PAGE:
• Algorithmic traders to be regulated
  • Algorithmic programmes to be subject to prior regulatory approval and pre-testing on trading venues
  • Algorithmic traders to provide liquidity when pursuing a market-making strategy

In addition, investment firms which provide direct electronic access to a trading venue will be required to establish systems and risk controls (such as circuit breakers) to prevent trading that may contribute to market volatility or abuse.

Greater transparency and curbs on “dark pool” trading

MiFID II will include several measures to improve market transparency. “Dark pool” trading (i.e. trading on an alternative venue where identities and prices are not displayed to the public before execution) will be subject to volume caps including an EU wide cap of 8% and a 4% cap per trading venue. Pre-trade and post-trade transparency requirements for trading in equity instruments will be increased and new pre-trade and post-trade transparency requirements for trading in non-equity instruments (such as derivatives and bonds) will be introduced for the first time. Trading venues will be required to make pre-trade and post-trade data available at a reasonable cost and firms will be required to issue trade reports through approved channels to ensure reliable data is available to the market quickly.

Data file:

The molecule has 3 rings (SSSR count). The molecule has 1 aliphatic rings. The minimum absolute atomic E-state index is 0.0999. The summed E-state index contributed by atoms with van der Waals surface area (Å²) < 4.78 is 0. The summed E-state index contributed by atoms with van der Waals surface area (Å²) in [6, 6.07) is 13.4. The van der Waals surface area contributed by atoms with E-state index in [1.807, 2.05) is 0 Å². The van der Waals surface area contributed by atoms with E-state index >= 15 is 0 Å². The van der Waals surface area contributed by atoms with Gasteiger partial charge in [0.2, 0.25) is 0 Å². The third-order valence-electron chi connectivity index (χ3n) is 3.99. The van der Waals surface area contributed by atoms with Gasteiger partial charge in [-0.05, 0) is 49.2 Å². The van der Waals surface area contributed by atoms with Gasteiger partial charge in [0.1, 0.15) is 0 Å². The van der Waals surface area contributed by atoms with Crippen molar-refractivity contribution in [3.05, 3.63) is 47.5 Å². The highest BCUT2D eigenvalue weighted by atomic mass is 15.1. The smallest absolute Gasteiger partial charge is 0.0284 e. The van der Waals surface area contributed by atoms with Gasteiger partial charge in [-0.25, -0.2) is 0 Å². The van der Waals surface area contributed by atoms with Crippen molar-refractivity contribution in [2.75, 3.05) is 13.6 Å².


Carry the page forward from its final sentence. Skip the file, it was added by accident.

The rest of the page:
Changes to market structure

MiFID II will introduce changes in market structure designed to ensure trading occurs on regulated trading venues where appropriate and to create a more level playing field between trading venues. All systems enabling market participants to buy and sell financial instruments will be required to operate as a regulated market (e.g. the Main Securities Market of the Irish Stock Exchange), a multilateral trading facility (e.g. the Enterprise Securities Market and the Global Exchange Market of the Irish Stock Exchange) or a new category of trading venue called an organised trading facility (OTF). Trading on an OTF will be restricted to non-equities including derivatives, emissions allowances, bonds and structured products. This is partly driven by G20 commitments to improve regulatory oversight of over-the-counter (OTC) derivatives markets and to move trading in standardised OTC derivatives to more transparent regulated trading venues.

Greater competition in trading and clearing of financial instruments